DUP leader Edwin Poots has lambasted the EU for using Northern Ireland as a "plaything" over Brexit.

He also accused the EU of doing "demonstrable harm" to the peace process and said he is concerned of violence this summer due to anger over the Northern Ireland Protocol.

Mr Poots said once the grace periods on post-Brexit checks on goods from Britain ends, there will be 15,000 checks per week at Northern Ireland's ports - more, he said, than take place in Rotterdam, Europe's biggest port.

"We really need to ditch the Protocol and ditch these checks because they are hugely damaging to the lowest paid workers," he said.

Mr Poots said while the European Commission over the years "put their heart and soul into winning peace in Northern Ireland", they currently "don't seem to care for the peace process... that really needs to change, that attitude needs to change, they are doing demonstrable harm to every individual in Northern Ireland and it is having a devastating impact".

He said the UK government had the grounds to trigger Article 16 due to economic and societal damage, which he described as "very evident".

"This is the European Union seeking to punish the United Kingdom. As a consequence, Northern Ireland is being used as a plaything for the European Union," he said.

"I can assure you Northern Ireland should be nobody's plaything, we are citizens of the United Kingdom, we were citizens of the European Union and we deserve to be treated with the same respect as everyone else.

Maroš Šefcovic said he wants to meet the Northern Ireland Executive parties before the next Joint Committee

Also appearing on the BBC's Andrew Marr Show, European Commission vice president Maroš Šefcovic rejected Edwin Poots' accusation of using Northern Ireland as a "plaything".

Mr Šefcovic said: "We really do our utmost to make sure we demonstrate our total commitment to the Good Friday/Belfast Agreement and therefore we've been looking for the four years for the best solution to the very sensitive situation in Northern Ireland."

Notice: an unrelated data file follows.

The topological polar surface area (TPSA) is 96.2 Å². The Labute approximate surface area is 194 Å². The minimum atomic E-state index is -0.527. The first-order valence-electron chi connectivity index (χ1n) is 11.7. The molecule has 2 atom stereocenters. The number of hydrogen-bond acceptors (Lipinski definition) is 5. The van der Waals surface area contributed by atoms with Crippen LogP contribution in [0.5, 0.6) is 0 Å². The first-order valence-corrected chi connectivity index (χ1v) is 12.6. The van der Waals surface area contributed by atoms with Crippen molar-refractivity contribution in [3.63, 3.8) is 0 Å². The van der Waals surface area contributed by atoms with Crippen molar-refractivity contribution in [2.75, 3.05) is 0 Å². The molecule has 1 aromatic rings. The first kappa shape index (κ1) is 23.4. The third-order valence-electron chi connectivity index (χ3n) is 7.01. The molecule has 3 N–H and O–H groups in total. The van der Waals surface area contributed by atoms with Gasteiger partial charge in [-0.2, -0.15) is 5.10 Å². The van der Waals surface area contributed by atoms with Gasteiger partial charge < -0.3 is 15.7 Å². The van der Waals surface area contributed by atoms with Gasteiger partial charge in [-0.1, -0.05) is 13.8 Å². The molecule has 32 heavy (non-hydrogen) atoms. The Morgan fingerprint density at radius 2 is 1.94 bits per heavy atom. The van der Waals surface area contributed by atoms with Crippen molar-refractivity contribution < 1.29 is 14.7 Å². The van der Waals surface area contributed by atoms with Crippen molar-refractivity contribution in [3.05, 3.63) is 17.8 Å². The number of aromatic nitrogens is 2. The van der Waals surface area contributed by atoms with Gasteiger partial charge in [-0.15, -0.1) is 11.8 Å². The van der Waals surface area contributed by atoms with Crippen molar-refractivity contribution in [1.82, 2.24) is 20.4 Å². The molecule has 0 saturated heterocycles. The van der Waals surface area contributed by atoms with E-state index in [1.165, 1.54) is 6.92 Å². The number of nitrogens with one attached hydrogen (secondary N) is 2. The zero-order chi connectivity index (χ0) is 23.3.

"For us, and not only for us but also for the UK government, the response was very clear that it was the Protocol."

He said: "I think that now, what we should do is to focus on the policies and politics that rather unite than divide us.

"I think we have also to turn the table a little bit in this discussion and look at what the Protocol brings as an opportunity to Northern Ireland."

Mr Šefcovic said he wants to meet the Northern Ireland Executive parties before the next Joint Committee which is expected to take place in the middle of June.

"I would like to hear from Mr Poots himself but also from other leaders of the political parties who form the Northern Ireland Executive, and discuss with them what we can do better," he said.

Meanwhile, the new Ulster Unionist Party leader Doug Beattie said it was "not good to see the DUP implode" because the people of Northern Ireland "need stability".

He told RTÉ's The Week in Politics: "I'll not take anyone on board just because they are disgruntled with the DUP.

"We are an open, welcoming party but it's not a home for people who just have a different view. You have to share our vision and our values."

Mr Beattie said his party had offered solutions to the Northern Ireland Protocol.

"It damages the Belfast Good Friday Agreement.

"We don't want to see borders north, south, east or west. Can you just scrap the protocol with nothing in place? No you can't but we need to look towards solutions."

The UUP leader said the Stormont Assembly "has to last - there is an onus on the DUP and Sinn Féin to be generous, do a bit of mature politics and carry on until the elections in May next year".

Mr Beattie added: "The last thing we need is for the Executive to collapse and to have more instability in Northern Ireland, particularly as the pandemic has decimated our lives, as it has down in Ireland."